CREDIT: CBS News
Juliann Ashcraft’s husband was among the 19 firefighters who were killed five weeks ago while battling a huge blaze in Yarnell, AZ — the deadliest wildfire of the past 80 years. Gov. Jan Brewer (R-AZ) and Vice President Joe Biden have called her late husband a hero. Nevertheless, Ashcraft says she’s being denied salary and health benefits in the aftermath of his death because city officials considered him to be a part-time employee.
The slain men were members of the Granite Mountain Hotshots crew. “These men were some of the strongest, most disciplined, tenacious, physically fit men in the world. An elite unit in every sense of that phrase,” Biden said at a memorial service for the firefighters in June.
But city officials in Prescott, AZ considered Ashcraft’s husband to be a part-time, seasonal employee. Under that definition, Ashcraft and her four children — the youngest of whom is just 18 months old — aren’t entitled to the lifetime benefits that the families of full-time members of the Hotshot crew will receive. The seasonal employees will get worker’s compensation and a one-time federal payment of $328,000 — and no guaranteed health care.
“As shocked as I was that my husband went to work and never came home, I’m equally shocked in how the city has treated our family since then,” Ashcraft told CBS News. She says her husband was working 40 hours a week at the time of his death, and CBS News obtained paperwork confirming that he did earn a full-time salary from the city.
“I said to them, ‘My husband was a full-time employee. He went to work full-time for you,'” Ashcraft told CBS. She said that city officials responded, “Perhaps there was a communication issue in your marriage.”
Outside of the Ashcraft family, loopholes in federal and state employment laws can often prevent emergency responders from receiving the benefits they need. For instance, after Hurricane Sandy tore across the East Coast in November, the FEMA workers who helped facilitate the disaster relief efforts did not qualify for health benefits — despite the risky nature of their work — because they were classified as part-time, seasonal workers. After more than 110,000 people signed onto a petition asking the government to change that rule, the Office of Personnel Management (OPM) agreed to revise its policy, allowing FEMA’s disaster relief employees to become eligible for permanent benefits.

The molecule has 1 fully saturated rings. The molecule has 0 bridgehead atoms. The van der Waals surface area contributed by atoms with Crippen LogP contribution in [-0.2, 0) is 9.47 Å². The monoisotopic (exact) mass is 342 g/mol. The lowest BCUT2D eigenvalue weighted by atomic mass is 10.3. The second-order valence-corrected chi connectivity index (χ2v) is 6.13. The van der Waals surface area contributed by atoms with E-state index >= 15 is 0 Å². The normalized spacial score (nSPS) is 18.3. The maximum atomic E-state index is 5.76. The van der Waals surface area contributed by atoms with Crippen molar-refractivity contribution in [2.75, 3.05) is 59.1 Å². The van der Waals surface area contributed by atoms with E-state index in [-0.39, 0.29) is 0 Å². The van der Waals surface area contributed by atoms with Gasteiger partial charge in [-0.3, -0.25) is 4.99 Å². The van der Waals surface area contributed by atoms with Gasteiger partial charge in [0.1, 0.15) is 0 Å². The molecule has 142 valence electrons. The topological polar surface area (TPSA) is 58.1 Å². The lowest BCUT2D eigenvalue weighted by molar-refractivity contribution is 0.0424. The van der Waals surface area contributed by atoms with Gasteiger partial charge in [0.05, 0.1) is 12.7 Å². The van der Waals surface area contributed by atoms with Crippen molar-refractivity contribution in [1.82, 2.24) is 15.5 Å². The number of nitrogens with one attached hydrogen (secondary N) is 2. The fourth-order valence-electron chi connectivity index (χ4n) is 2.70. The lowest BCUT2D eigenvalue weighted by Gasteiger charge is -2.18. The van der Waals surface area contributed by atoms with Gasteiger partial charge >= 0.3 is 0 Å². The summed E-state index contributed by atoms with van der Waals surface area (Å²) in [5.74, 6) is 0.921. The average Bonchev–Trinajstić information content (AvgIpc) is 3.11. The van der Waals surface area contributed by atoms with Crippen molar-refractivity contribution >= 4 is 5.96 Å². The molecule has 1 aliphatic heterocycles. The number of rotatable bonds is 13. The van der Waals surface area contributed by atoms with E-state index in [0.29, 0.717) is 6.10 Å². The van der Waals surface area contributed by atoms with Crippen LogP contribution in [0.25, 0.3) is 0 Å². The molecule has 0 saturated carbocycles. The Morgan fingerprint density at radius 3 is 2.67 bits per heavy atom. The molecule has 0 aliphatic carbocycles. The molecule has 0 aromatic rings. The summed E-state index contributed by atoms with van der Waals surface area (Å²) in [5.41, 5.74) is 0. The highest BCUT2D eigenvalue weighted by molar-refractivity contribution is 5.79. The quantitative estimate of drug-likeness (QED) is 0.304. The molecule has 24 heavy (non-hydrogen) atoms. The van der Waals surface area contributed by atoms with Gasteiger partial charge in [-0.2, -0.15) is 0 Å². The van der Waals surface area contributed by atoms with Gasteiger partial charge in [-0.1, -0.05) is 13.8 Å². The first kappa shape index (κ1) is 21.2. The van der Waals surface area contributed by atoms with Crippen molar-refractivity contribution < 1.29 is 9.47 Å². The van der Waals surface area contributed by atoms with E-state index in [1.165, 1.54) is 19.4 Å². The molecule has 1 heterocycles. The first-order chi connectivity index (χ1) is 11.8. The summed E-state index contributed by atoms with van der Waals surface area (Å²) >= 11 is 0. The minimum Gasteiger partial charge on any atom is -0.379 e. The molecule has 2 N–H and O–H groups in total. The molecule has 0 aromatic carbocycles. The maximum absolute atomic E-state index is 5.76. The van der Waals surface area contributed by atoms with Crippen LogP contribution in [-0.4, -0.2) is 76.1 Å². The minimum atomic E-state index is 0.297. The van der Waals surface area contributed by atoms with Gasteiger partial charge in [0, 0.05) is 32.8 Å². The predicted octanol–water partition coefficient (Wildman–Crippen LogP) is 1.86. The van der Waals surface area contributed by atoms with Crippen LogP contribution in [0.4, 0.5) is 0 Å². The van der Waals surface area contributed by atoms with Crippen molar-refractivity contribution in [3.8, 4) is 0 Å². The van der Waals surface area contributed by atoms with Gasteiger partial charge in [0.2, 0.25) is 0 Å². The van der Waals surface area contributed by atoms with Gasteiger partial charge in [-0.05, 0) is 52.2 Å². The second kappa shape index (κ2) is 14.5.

But that victory doesn’t necessarily mean that cities like Prescott have followed suit. Employers may use their own definitions for “part-time” and “full-time” because there’s no official definition put forth under the Fair Labor Standards Act — which may allow Prescott to maintain that Ashcroft’s husband didn’t qualify as a full-time worker.
“The city has fully complied with all of the laws and employment policies that direct survivor benefits,” Prescott officials said in a statement provided to CBS News on Monday.
The Arizona Department of Insurance may consider providing health insurance subsidies to slain firefighters’ families on a case-by-case basis, but Juliann Ashcraft wants the security of knowing that her family will be taken care of. She is considering filing suit against the city. “Quite literally, my bills are being paid by the good people of the world who are giving donations, because the city of Prescott isn’t doing anything for us,” she explained, saying she’s desperate for help. “Now I have four kids and myself, and I don’t know what I’m going to do.”